• A: I wonder what is the number of bitcoin owners. If all of them together dump bitcoin, only then the demand will go down. 
  • B: Hmm, that will affect the value of bitcoin, but we could still continue to use it as a medium of currency exchange. 

Some links that I search after this discussion:

Fresh Minds == Fresh Ideas

Seems quite obvious but very hard to follow...

Once we are working on something for an extended duration of time, the base assumptions get latched on to our mind. We continue to be actively focused and working towards our targeted milestones, ignoring these along the way. It takes a fresh mind to question these assumptions. Only then do we realise 'Ouch, that is no longer true...'. We have to continue to flush/revisit these base assumption.

That's why we stumble upon debugging clues when we discuss the problem with someone.

That's why we have a deeper understanding of a subject when we teach it to someone.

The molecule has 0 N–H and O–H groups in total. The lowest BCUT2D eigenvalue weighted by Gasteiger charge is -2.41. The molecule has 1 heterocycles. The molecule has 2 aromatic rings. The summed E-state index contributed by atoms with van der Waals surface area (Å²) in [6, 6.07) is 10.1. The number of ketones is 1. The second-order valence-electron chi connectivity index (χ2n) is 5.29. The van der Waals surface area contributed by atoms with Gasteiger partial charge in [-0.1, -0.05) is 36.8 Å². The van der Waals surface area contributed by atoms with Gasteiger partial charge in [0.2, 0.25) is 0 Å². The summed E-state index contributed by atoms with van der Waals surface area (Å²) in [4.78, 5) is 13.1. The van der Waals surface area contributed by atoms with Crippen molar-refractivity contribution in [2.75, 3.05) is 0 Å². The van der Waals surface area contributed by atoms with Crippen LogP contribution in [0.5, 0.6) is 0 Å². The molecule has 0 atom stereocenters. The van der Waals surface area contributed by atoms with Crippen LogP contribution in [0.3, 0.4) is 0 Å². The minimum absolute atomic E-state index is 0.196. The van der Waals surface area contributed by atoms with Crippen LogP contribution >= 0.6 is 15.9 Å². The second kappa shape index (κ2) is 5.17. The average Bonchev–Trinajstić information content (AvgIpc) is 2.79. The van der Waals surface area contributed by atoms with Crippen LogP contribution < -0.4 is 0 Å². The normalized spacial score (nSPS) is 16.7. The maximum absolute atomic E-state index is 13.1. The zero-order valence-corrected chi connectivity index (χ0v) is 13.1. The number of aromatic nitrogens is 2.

So if you care about innovation, if you care about questioning the status-quo, ensure you encourage fresh minds to contribute ideas openly. Make it an integral part of your organization's culture. Ensure every idea is evaluated on the merit of the idea than that of the proposer.

Thursday, January 15, 2015

This is *your* project

That is clearly the most repeated message when we guide projects for the Dreamz Group.

In our minds, ever so slightly, we stop being in the driver's seat. But the reality is, its just us, it is our project. Others will help us, they guide us, but its us who decides where the car is going.

And it happens at work too... You are knee deep in it, you have to drive it. Everyone else has only a limited perspective, however experienced they are. Take the right calls, raise the right issues.

Older Blog's Archive

My earlier blog was hosted on kerneltrap. Now that the site is down, this blog can be accessed using the awesome WayBack Machine from here: